If you’ve been following FiveThirtyEight’s election coverage, you’ll know we’ve been bullish about two Republican candidates throughout the campaign. One is Marco Rubio, who’s done reasonably well so far and is rising in the polls after two solid debate performances. The other is Scott Walker, who just called it quits.1
We liked Rubio and Walker for pretty much the same reason: They seemed to have the best claims in the field for balancing conservatism with electability, historically a sweet spot for Republican nominees. Rubio’s policy positions are close to the mean of Republican elected officials — which is to say, they’re quite conservative without being “extreme.” But Rubio’s also a disciplined politician and potentially has the charisma to connect with a broader group of voters (hailing from a swing state like Florida and being Latino doesn’t hurt his electability case, either).
Walker is slightly more conservative than Rubio — perhaps slightly “too” conservative for a general election candidate.2 But he had a genuinely impressive electability record in his favor, having been elected three times in four years (including a recall election) in a blue-leaning swing state, Wisconsin.
Put another way, it looked like Walker could potentially be the best of both worlds for Republicans — bridging the gap between the establishment and the insurgent wings of the party by being a credible nominee with both groups.
But any time a new product is billed as the best of all possible worlds, it could wind up being the worst of all possible worlds instead. A certain type of tablet computer might be advertised as a perfect substitute for both a laptop and a smartphone, for example. But it could turn out to be worse than a laptop at laptop things and worse than a smartphone at smartphone things, leaving pretty much no one satisfied.
Likewise, Walker seemed to be nobody’s first choice — to the point that he polled at an asterisk (less than 1 percent of the vote) in CNN’s most recent poll after the second Republican debate. Voters craving a political outsider had shinier objects to chase down — most notably, Donald Trump. But Walker wasn’t doing all that well with the establishment either, having received just one endorsement from Republican governors or members of Congress since April, having (reportedly) had trouble balancing his campaign’s budget, and having developed a reputation for being gaffe-prone on the campaign trail.
And yet, Walker still had a couple of things going for him. He had been polling well in Iowa for much of the campaign and was still a plausible winner there. And his favorability ratings — sometimes a better indicator of who could be a broadly acceptable nominee — were reasonably good among Republican voters, at an average of about 45 percent favorable and 20 percent unfavorable in the most recent polls.
One problem for Walker is that those favorability ratings had been falling, slightly. But more strikingly, he was having trouble making much of an impression at all with voters. In June, his combined favorable and unfavorable rating among Republicans was 60 percent. As of now, it’s only about 65 percent. Walker’s name recognition — or at least, the number of voters who know him enough to have an opinion about him — hasn’t increased very much at all.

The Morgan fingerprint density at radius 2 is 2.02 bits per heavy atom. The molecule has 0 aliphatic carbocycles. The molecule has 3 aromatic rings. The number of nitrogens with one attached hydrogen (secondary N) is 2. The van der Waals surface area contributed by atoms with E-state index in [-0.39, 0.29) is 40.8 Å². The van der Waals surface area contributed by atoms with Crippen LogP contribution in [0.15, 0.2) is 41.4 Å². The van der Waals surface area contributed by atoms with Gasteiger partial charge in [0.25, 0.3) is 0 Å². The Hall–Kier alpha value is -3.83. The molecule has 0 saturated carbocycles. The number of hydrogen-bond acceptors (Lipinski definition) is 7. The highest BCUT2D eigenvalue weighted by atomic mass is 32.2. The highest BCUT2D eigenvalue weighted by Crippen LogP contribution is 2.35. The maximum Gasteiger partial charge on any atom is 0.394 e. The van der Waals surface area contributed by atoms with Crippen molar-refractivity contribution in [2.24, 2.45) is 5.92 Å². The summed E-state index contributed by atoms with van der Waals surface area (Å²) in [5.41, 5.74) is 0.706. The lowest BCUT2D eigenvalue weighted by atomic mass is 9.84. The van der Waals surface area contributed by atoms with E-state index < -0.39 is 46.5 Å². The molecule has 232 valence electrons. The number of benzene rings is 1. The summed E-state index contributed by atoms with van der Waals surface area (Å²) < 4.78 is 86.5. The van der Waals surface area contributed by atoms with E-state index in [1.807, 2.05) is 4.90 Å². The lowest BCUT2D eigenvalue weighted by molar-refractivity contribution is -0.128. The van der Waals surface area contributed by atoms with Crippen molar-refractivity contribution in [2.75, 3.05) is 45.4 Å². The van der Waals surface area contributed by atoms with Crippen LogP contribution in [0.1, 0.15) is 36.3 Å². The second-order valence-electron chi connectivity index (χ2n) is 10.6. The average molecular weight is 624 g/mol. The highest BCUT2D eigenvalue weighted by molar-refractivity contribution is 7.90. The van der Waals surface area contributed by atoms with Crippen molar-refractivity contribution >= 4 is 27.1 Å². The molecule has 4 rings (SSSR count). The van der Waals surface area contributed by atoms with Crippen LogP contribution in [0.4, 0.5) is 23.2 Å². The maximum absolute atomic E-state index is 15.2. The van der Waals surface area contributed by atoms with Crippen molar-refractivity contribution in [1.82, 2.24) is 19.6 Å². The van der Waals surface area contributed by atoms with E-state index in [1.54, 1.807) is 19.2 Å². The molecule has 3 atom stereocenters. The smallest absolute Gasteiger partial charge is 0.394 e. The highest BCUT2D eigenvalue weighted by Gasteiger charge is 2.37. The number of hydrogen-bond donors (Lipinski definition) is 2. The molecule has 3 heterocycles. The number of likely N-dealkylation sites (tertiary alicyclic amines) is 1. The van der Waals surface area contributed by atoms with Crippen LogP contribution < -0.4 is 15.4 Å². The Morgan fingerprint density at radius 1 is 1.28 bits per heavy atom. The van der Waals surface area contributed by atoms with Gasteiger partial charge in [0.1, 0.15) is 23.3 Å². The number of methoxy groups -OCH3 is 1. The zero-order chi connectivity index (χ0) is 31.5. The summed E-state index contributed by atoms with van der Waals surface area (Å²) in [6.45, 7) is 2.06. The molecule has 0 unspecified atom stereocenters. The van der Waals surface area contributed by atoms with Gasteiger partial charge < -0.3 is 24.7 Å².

Many people will compare Walker to Tim Pawlenty, who similarly had trouble differentiating himself from the field (in 2011, I described Pawlenty as the RC Cola of candidates). The comparison mostly works, though with a few qualifications. On the one hand, Walker began the race with a higher national profile than Pawlenty — and a signature political accomplishment in having fought public-sector unions in Wisconsin and then winning a recall election contested on that issue. On the other hand, there’s even more of a premium on differentiation in a 17-candidate field than in the one Pawlenty faced four years ago.
But for all the inevitable second-guessing about Walker’s campaign — and to their credit, some observers including Alec MacGillis have been questioning Walker’s political acumen to begin with — it’s also possible that he got unlucky in some senses. Walker was mediocre in the debates, but he had fewer than 14 minutes in both debates combined to speak to voters: the least for any candidate on the main stage for both events.
And while Walker had some missteps on the campaign trail — such as implying that the U.S. should consider building a border wall with Canada — they don’t seem to be much worse than the gaffes other candidates have committed.
But Walker was caught in something of the same vicious cycle as Hillary Clinton. There were some genuine but not obviously mission-critical problems with his campaign; there were some poor polling numbers; and there was increasingly negative media coverage. All of these tended to feed back upon and accentuate one another, making his situation worse. Unlike Clinton, however, who (probably) has the resources to pull herself out of the spiral — and who benefits from the lack of competition on the Democratic side — Walker won’t get a second chance to make a first impression.
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